KISS OF THE VAMPIRE
KISS OF EVIL
Kiss of the Vampire is an interesting effort. It has been aptly called a vampire version of Alfred Hitchcocks The Lady Vanishes (1938) a film that Hammer later directly remade in 1979. Producer Anthony Hinds sets up a fair and reasonable script, better than most of the later Dracula sequels. The focus is not so much the hardly interesting married couple but the two opposing figures of good and evil fighting on either side of the film Noel Willman who plays the vampire with glacial stolidity but alas lacks any real charismatic presence, and Clifford Evans who plays the vampire hunter with a brooding harshness. Kiss of the Vampire also comes filled with several other intriguing performances packed around the sides, most notably from Barry Warren as Ravnas very weird son and Barbara Steele-lookalike Isobel Black as the innkeepers vampirised daughter who one wishes had been given more screen time.
Don Sharps handling sometimes falters but he is aided considerably by the sumptuous production values of all early Hammer films, which buoy the film up, most notably during the beautifully staged masque sequence. [The masque scenes were later wittily parodied in Roman Polanskis The Fearless Vampire Killers/Dance of the Vampires (1967)]. There is an unusual climax featuring hordes of attacking vampire bats (a sequence that had originally been intended as the climax of The Brides of Dracula), which falters slightly through merely adequate effects.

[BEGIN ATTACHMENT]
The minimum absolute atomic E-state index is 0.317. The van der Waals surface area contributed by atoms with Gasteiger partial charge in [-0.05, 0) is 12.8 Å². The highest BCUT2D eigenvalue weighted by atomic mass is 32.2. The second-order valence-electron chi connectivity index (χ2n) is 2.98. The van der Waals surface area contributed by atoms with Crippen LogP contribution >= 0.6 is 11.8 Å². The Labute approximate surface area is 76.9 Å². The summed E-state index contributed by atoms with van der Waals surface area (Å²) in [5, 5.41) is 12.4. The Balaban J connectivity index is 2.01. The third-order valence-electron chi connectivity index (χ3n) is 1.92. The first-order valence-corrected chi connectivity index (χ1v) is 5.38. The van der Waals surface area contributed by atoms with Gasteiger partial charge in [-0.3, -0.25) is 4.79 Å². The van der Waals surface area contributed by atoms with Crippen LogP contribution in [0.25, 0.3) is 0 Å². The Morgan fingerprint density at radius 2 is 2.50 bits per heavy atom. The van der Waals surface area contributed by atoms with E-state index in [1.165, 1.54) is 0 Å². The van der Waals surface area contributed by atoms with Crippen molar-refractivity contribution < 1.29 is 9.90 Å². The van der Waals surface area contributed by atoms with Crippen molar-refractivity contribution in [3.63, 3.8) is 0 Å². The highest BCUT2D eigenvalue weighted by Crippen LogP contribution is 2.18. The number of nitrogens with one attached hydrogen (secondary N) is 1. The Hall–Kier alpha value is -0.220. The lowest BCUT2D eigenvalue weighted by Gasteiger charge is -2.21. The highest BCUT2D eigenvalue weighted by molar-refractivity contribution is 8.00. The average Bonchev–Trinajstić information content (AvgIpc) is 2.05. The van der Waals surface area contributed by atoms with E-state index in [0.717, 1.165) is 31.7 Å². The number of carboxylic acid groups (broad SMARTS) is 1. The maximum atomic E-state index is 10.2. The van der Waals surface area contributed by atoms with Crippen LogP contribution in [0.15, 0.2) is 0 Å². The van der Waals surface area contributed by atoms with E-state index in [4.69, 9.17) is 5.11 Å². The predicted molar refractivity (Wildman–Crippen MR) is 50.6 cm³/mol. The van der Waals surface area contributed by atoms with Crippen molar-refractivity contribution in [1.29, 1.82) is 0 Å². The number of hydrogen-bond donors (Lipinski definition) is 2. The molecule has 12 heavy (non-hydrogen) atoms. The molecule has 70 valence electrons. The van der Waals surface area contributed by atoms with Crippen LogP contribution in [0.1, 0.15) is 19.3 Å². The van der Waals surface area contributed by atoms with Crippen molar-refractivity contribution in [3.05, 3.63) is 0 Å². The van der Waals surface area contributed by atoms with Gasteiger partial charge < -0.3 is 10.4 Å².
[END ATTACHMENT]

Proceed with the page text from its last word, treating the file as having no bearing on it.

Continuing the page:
Kiss of the Vampire was the genre debut of Australian-born Don Sharp who later became a regular director within the British horror industry making the likes of Witchcraft (1964), Curse of the Fly (1965), the first two of the Christopher Lee Fu Manchu series The Face of Fu Manchu (1965) and The Brides of Fu Manchu (1966), Hammers Rasputin The Mad Monk (1966), the period sf comedy Jules Vernes Rocket to the Moon/Those Fantastic Flying Fools/Blast Off (1967), the psycho-thriller Dark Places (1973), the undead biker film Psychomania (1973) and the lost world film Secrets of the Phantom Caverns/What Waits Below (1984).
Kiss of the Vampire exists in two different versions, the original cinematic and video release. Kiss of Evil is a cut version for tv, which adds additional scenes taken from Hammers The Evil of Frankenstein (1964).